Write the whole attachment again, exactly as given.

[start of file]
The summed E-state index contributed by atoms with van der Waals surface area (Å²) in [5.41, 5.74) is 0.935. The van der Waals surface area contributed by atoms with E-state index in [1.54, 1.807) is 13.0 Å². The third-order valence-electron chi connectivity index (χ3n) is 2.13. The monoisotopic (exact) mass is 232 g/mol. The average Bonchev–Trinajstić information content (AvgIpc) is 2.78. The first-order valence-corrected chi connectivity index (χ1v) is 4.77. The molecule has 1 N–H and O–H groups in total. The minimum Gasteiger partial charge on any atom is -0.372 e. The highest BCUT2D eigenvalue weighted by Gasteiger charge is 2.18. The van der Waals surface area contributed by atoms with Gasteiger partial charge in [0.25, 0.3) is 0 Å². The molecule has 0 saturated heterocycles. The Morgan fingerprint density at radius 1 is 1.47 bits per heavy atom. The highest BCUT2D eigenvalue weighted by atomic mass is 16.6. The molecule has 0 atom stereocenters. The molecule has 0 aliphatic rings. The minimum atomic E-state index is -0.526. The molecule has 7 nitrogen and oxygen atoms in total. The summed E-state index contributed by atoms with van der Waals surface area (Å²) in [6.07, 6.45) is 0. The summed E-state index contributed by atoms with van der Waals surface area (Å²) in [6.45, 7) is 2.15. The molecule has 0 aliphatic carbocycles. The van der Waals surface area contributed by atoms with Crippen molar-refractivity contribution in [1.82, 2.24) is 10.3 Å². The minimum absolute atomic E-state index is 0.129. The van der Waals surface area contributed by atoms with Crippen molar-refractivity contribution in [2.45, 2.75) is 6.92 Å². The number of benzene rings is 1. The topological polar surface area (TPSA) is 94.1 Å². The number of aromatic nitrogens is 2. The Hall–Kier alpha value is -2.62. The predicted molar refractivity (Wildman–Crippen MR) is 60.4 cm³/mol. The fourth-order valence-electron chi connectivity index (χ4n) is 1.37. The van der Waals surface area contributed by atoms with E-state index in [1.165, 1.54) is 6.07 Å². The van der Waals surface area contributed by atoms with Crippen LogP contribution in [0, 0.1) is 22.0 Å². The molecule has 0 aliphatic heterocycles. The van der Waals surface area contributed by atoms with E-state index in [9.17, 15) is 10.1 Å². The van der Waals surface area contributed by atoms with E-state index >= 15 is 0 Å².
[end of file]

The summed E-state index contributed by atoms with van der Waals surface area (Å²) in [5.41, 5.74) is 0.935. The van der Waals surface area contributed by atoms with E-state index in [1.54, 1.807) is 13.0 Å². The third-order valence-electron chi connectivity index (χ3n) is 2.13. The monoisotopic (exact) mass is 232 g/mol. The average Bonchev–Trinajstić information content (AvgIpc) is 2.78. The first-order valence-corrected chi connectivity index (χ1v) is 4.77. The molecule has 1 N–H and O–H groups in total. The minimum Gasteiger partial charge on any atom is -0.372 e. The highest BCUT2D eigenvalue weighted by Gasteiger charge is 2.18. The van der Waals surface area contributed by atoms with Gasteiger partial charge in [0.25, 0.3) is 0 Å². The molecule has 0 saturated heterocycles. The Morgan fingerprint density at radius 1 is 1.47 bits per heavy atom. The highest BCUT2D eigenvalue weighted by atomic mass is 16.6. The molecule has 0 atom stereocenters. The molecule has 0 aliphatic rings. The minimum atomic E-state index is -0.526. The molecule has 7 nitrogen and oxygen atoms in total. The summed E-state index contributed by atoms with van der Waals surface area (Å²) in [6.07, 6.45) is 0. The summed E-state index contributed by atoms with van der Waals surface area (Å²) in [6.45, 7) is 2.15. The molecule has 0 aliphatic carbocycles. The van der Waals surface area contributed by atoms with Crippen molar-refractivity contribution in [1.82, 2.24) is 10.3 Å². The minimum absolute atomic E-state index is 0.129. The van der Waals surface area contributed by atoms with Crippen molar-refractivity contribution in [2.45, 2.75) is 6.92 Å². The number of benzene rings is 1. The topological polar surface area (TPSA) is 94.1 Å². The number of aromatic nitrogens is 2. The Hall–Kier alpha value is -2.62. The predicted molar refractivity (Wildman–Crippen MR) is 60.4 cm³/mol. The fourth-order valence-electron chi connectivity index (χ4n) is 1.37. The van der Waals surface area contributed by atoms with E-state index in [1.165, 1.54) is 6.07 Å². The van der Waals surface area contributed by atoms with Crippen LogP contribution in [0, 0.1) is 22.0 Å². The molecule has 0 aliphatic heterocycles. The van der Waals surface area contributed by atoms with E-state index in [9.17, 15) is 10.1 Å². The van der Waals surface area contributed by atoms with E-state index >= 15 is 0 Å².